Singer Chantel Hampton said she has felt firsthand how music can be a powerful, positive force. Working on the album “We Are All Connected,” Hampton was able to turn that positive force outward in a big way.
“We Are All Connected” is an 18-track recording produced by students and faculty at Berklee College of Music in Boston and being sold to raise money for Mercy Corps’ work in providing humanitarian relief in the Darfur region of the Sudan. Subtitled “Berklee College of Music Reaches Out to the Women of Darfur,” “We Are All Connected” sprung from a trip that Linda Mason, who is the wife of Berklee president Roger Brown, made to Darfur in 2004. Brown and her companions brought a gift of two songs written and recorded by Berklee staff and students to the women and children living a refugee camp in the war-devastated country. The Sudanese women responded with such appreciation that it inspired Berklee to hold a songwriting contest that would lead to the production of a record that could be sold to further aid the refugee population in Sudan.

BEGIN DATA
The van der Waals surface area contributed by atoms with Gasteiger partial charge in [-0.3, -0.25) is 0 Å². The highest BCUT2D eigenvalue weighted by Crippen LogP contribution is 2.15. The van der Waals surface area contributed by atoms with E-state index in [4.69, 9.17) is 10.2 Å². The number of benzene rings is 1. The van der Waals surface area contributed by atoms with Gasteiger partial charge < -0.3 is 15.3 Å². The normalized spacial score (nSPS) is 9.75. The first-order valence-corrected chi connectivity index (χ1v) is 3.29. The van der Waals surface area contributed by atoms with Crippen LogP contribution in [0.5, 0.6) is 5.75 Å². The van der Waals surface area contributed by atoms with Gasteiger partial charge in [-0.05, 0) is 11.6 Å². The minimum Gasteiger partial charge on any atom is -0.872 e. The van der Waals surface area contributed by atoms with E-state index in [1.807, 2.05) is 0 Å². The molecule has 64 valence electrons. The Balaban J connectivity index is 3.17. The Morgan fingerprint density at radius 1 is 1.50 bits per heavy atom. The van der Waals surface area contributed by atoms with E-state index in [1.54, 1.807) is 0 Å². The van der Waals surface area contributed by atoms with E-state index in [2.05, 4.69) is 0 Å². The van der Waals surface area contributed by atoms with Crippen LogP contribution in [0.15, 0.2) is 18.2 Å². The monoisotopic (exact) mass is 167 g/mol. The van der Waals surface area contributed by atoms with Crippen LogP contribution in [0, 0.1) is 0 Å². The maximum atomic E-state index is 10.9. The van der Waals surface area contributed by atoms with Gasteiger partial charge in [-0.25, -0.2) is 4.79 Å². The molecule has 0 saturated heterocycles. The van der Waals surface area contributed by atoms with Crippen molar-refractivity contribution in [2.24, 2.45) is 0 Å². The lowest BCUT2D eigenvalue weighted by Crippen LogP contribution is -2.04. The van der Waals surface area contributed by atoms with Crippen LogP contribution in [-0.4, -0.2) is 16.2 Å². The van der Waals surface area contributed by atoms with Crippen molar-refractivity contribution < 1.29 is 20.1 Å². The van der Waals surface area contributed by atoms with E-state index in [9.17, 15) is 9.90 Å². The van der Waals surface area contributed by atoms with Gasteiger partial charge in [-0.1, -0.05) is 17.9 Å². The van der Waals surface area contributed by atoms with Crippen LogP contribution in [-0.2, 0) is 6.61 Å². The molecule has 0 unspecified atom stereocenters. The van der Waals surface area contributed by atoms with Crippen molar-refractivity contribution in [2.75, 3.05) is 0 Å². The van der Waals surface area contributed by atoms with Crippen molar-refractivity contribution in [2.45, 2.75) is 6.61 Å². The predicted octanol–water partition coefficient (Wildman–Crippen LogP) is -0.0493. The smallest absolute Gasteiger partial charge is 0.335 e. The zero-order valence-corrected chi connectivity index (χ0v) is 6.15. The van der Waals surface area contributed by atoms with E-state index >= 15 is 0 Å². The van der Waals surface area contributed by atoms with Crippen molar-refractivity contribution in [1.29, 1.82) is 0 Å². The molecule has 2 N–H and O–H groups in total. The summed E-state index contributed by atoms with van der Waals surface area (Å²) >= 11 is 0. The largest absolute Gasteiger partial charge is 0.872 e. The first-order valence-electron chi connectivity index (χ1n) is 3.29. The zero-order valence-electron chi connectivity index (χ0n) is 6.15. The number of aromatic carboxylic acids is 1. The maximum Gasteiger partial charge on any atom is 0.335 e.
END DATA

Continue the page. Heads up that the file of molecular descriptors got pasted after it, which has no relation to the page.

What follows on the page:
“When I was picked for this project, I was so excited,” said Hampton, whose family made its home in Worcester a couple of years ago. “I was going on what I had heard about what happened when two of our songs were brought there and the effect it had on them. I know music is an incredible force.”
A committee at Berklee solicited songs from students and alumni, and chose 18 of the submissions. From there, talent was culled from the prestigious music school’s various departments to find singers, musicians, producers, recording engineers and whoever else it would take to complete the project.
“Everybody did all this work without asking for a dime,” said Lynette Gittens, a member of Berklee Women’s Network and co-chairman of the song selection committee.
Gittens knew Hampton, having helped the student first enter one of the college’s summer programs. Hampton said she had no designs on being a singer, but growing up in a musical household and an active musical life in both her church and high school made her arrival at Berklee almost inevitable.